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In 2005, as if by magic, Websites, TV talk and news shows, newspapers and magazines were filled with stories about how the Baby Boom Generation was going to be turning 60. In 2008, further illustrating the continuing association of the Boomers and the Beatles, the cute features were about the song “When I’m 64,” Paul’s jaunty little ditty that asked: “Will you still need me/Will you still feed me/When I’m sixty-four?”
And there’s not much risk in predicting that as the first Boomers continue to reach full Social Security retirement age—now 66 for those born between 1943 and 1954—the waves of stories will be constant.
The Boomers have always been a source of great interest to lots of people (especially themselves) and attitudes toward them vary a lot.
Comedians love to roast Boomers for getting old while never growing up. I thought the first joke I heard about a group of Sixties Survivors attending a Rolling Stones concert wearing Depends was pretty funny. The next 15 times, not so much. Same for the lists of Then and Now jokes (Then: looking for some good acid. Now: looking for some good antacid. Etc.)
Conservatives have never forgiven the Boomers—who were college (and draft) age in the late Sixties—for sex, drugs, rock ‘n’ roll and protests against the Vietnam War. That’s when things started to fall apart, according to this line of thinking.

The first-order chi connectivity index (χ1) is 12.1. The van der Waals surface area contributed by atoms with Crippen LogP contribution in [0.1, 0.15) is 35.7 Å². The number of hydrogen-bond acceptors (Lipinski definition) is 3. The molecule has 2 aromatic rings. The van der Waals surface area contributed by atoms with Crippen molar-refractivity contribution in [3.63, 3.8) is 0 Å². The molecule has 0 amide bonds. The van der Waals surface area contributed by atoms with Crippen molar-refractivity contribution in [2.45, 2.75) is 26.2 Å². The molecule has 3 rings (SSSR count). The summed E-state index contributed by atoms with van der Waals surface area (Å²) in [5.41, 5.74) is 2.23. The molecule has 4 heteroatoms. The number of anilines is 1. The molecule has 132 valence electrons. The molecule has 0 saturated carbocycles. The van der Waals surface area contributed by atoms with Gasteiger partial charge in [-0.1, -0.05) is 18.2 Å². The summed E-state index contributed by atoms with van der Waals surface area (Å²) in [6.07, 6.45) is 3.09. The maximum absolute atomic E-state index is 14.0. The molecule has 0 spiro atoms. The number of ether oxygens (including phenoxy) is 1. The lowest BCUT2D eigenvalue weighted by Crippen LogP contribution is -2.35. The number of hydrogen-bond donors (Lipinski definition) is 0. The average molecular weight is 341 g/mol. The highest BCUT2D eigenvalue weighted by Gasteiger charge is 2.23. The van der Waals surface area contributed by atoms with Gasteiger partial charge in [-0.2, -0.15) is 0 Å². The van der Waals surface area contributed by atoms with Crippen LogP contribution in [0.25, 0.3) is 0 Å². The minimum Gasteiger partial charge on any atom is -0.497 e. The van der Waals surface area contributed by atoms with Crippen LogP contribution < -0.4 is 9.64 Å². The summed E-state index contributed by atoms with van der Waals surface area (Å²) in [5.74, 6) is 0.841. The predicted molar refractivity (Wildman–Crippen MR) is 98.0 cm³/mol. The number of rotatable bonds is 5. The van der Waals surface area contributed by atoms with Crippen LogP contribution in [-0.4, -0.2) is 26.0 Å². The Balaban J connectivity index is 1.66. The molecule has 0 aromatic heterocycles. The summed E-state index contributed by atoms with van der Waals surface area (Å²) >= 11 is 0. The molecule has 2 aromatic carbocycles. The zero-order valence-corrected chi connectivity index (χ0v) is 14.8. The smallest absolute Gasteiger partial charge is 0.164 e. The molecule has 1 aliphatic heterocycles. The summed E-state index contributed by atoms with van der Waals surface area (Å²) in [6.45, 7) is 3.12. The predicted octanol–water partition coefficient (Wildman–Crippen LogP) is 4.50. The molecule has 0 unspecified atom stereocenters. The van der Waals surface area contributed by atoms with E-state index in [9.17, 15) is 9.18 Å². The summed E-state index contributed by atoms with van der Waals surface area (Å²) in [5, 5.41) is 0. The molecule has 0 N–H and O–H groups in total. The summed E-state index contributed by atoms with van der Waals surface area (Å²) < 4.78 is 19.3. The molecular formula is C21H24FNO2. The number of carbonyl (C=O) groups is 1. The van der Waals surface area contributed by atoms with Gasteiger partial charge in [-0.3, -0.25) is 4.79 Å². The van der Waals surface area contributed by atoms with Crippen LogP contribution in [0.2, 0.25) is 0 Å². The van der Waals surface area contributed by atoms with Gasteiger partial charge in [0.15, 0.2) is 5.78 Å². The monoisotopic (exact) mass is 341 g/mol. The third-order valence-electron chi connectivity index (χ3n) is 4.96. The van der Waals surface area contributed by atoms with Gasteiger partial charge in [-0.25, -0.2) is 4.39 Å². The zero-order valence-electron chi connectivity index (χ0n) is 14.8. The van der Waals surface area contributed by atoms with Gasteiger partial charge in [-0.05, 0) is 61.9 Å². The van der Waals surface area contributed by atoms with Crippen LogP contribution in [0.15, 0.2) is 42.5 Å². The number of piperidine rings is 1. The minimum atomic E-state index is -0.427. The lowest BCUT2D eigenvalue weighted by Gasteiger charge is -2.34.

Progressives give the generation a hard time for losing revolutionary zeal and relaxing into disco madness and cocaine use in the 70s, then settling down to buy houses, make a living, and raise kids. Too much work left undone by these lights.
Gen X-ers, Gen Y-ers and Millennials are just plain sick of hearing about Boomers. They’re more interested in their own obsessions and challenges. In other words, at least in that respect, they’re just like the Boomers.
But say what you may about the Baby Boom Generation—and since there are 77 million of them, almost everyone has something to say—their age cohort still has the highest earning power and the highest voting power and represents the biggest challenge to the medical and social services industries in the history of the U.S. What they don’t seem to have is enough money to retire on.
If financial publications are to be believed, Boomers are the least prepared for retirement of any generation before them. Citing a fall in home prices and stock prices, a study by the McKinsey Global Institute laments that “more than two-thirds of early Baby Boomer households, meaning those between the ages of 50 and 63, are financially unprepared for retirement.”
In 2013, one study showed that nearly half of all workers had less than $10,000 saved. Even people on the verge of retirement—ages 55 to 64—had nest eggs that averaged around $165,000. (The good news there is that the strong performance of the stock market raised the balances of people in the pre-retirement age cohort from just over $143,000 in 2012. Never underestimate the power of a bull market.)